Patsy McGlone talked about this being an opportunity in this Assembly to say that environmental issues are no longer second-class issues. Rosemary Barton, also from Fermanagh, talked about the beauty of her constituency and county and the impact that fracking would have if allowed to go ahead. John Blair welcomed Nichola Mallon's recent announcement on permitted development in oil and gas. That, in some way, details how in some Departments there are positive moves, but in others, less so.
Seán Lynch, again from Fermanagh, addressed the impact locally. He talked about how this impacts on climate change and about the all-Ireland impact of having two policies on this island that interact, particularly given the proximity of Fermanagh to the border. He also talked about his private Member's Bill, which he intends to launch for consultation very shortly and which would ban the practice of fracking. Sinead McLaughlin commended her party colleague, Mark H Durkan, who introduced the moratorium in 2015. Stewart Dickson talked about his constituents' experience of oil exploration in Woodburn and the concerns and the opposition there and the impact on the area.
Steve Aiken, again supporting the motion, talked, as everybody else did, about how we need to move towards renewable energies. He talked about offshore wind, smart grid, hydrogen and biogas. He said that the North was too small an area for regulation, and, although he did not say it, I think that he meant that we needed an all-Ireland approach to such an issue
along with all other issues.
Gerry Carroll put today's debate in the context of the climate emergency and, as have I done, talked about some good work. However, all the talking needs action to make it a reality. He talked about the impact on the public and public support, with schoolchildren, community groups and environmental groups all trying to protect the environment. He mentioned his concerns about the current licensing process.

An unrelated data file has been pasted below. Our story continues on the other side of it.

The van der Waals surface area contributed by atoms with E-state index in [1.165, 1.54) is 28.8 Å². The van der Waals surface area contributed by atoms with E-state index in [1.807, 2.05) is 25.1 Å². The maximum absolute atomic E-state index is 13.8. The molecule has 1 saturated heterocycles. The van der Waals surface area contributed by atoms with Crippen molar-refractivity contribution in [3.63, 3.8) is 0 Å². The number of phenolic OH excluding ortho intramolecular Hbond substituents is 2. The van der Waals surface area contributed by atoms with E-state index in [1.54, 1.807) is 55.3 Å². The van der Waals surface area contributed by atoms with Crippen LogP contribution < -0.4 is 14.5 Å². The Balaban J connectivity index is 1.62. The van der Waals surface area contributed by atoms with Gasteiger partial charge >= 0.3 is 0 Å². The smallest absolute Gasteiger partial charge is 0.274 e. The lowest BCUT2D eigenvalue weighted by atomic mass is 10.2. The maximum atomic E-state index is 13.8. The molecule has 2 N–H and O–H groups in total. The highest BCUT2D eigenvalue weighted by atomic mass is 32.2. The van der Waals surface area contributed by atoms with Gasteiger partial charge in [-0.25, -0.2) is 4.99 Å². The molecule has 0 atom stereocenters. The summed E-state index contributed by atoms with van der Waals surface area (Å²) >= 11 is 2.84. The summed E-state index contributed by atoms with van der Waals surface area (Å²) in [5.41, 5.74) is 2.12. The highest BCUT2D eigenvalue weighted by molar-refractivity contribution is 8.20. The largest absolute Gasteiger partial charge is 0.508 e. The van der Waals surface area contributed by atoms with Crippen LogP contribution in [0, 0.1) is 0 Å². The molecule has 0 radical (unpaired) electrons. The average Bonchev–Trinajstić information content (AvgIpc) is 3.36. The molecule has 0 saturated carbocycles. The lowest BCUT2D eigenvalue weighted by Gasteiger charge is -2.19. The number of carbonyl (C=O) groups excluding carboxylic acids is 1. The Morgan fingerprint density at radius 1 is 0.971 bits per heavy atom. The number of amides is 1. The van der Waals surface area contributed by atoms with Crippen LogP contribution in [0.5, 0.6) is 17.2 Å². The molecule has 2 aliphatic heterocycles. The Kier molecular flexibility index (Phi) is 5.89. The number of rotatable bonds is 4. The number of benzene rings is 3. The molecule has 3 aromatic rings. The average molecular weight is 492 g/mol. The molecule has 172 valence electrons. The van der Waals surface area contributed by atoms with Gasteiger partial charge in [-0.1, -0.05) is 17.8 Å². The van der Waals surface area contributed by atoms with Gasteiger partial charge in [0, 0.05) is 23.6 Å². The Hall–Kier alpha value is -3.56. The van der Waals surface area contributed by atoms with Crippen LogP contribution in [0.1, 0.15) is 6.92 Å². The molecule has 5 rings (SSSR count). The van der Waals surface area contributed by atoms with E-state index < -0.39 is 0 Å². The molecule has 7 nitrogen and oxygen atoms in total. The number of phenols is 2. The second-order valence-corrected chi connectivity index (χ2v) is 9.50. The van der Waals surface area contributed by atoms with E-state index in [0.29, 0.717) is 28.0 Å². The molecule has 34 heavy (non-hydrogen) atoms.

The Minister put the debate in context. She talked about the current legislation having been in place since 1964 and said that, in that period, no commercial extraction has taken place. If that does not send a signal that we do not need that legislation, I do not know what will. She said that her Department has recognised, over recent years, that we need a step change regarding policy objectives and that that should match public opinion. She went on to talk about the review in her Department and about the two current applications. She stated that 5,700 responses had been received. She did not give the details, but I imagine that a lot of them were opposed to the practices. As a result, one of the applicants, Tamboran, removed the need for fracking. However, as I have said, this debate goes much further than fracking; it is the issuing of petroleum licences that we need to cease. She said that her Department was considering the issues, and she gave reasons why she feels that she cannot come forward at the current time.
The motion goes beyond fracking. We do not, in my view, need a review of petroleum licensing policy; we need legislation to stop it. I hope that the Minister takes note of the strength of feeling of the political parties and the individual MLAs who have spoken today and actions that strength of support for today's motion into legislation in the near future.
Question put and agreed to. Resolved:
That this Assembly refers to the Assembly and Executive Review Committee, under Standing Order 59(3)(b), the matter of the commissioning of an independent review of the adequacy and effectiveness of the statement of entitlements for an official Opposition, as set out in paragraph 3.7 of annex C of the New Decade, New Approach (NDNA) deal; agrees that the terms of reference for this review should be agreed jointly by this Committee and the Assembly Commission; and further agrees that the Committee should report on the outcome of this review to the Assembly.